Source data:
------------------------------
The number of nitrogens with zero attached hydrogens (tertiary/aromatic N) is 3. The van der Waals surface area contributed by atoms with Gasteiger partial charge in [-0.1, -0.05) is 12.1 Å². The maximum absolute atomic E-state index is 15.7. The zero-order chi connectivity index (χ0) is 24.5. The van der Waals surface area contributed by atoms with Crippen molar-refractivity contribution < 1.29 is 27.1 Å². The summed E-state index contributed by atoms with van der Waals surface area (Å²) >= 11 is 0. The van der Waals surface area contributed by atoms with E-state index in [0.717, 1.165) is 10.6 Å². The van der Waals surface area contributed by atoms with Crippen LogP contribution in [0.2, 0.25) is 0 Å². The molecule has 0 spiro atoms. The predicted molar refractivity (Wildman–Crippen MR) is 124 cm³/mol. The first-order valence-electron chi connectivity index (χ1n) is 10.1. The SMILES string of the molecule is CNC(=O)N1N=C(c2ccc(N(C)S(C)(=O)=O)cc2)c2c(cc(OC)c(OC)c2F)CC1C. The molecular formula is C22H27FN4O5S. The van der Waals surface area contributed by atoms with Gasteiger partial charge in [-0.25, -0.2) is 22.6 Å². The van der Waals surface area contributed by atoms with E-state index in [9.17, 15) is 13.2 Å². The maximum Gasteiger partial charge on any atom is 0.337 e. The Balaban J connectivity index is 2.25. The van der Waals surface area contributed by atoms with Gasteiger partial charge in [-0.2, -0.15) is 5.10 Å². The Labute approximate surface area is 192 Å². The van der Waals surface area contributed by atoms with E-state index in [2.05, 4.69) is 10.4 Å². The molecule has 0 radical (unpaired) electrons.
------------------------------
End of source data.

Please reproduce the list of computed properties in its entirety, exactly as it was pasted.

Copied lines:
The number of nitrogens with zero attached hydrogens (tertiary/aromatic N) is 3. The van der Waals surface area contributed by atoms with Gasteiger partial charge in [-0.1, -0.05) is 12.1 Å². The maximum absolute atomic E-state index is 15.7. The zero-order chi connectivity index (χ0) is 24.5. The van der Waals surface area contributed by atoms with Crippen molar-refractivity contribution < 1.29 is 27.1 Å². The summed E-state index contributed by atoms with van der Waals surface area (Å²) >= 11 is 0. The van der Waals surface area contributed by atoms with E-state index in [0.717, 1.165) is 10.6 Å². The van der Waals surface area contributed by atoms with Crippen LogP contribution in [0.2, 0.25) is 0 Å². The molecule has 0 spiro atoms. The predicted molar refractivity (Wildman–Crippen MR) is 124 cm³/mol. The first-order valence-electron chi connectivity index (χ1n) is 10.1. The SMILES string of the molecule is CNC(=O)N1N=C(c2ccc(N(C)S(C)(=O)=O)cc2)c2c(cc(OC)c(OC)c2F)CC1C. The molecular formula is C22H27FN4O5S. The van der Waals surface area contributed by atoms with Gasteiger partial charge in [-0.25, -0.2) is 22.6 Å². The van der Waals surface area contributed by atoms with E-state index in [9.17, 15) is 13.2 Å². The maximum Gasteiger partial charge on any atom is 0.337 e. The Balaban J connectivity index is 2.25. The van der Waals surface area contributed by atoms with Gasteiger partial charge in [-0.2, -0.15) is 5.10 Å². The Labute approximate surface area is 192 Å². The van der Waals surface area contributed by atoms with E-state index in [2.05, 4.69) is 10.4 Å². The molecule has 0 radical (unpaired) electrons.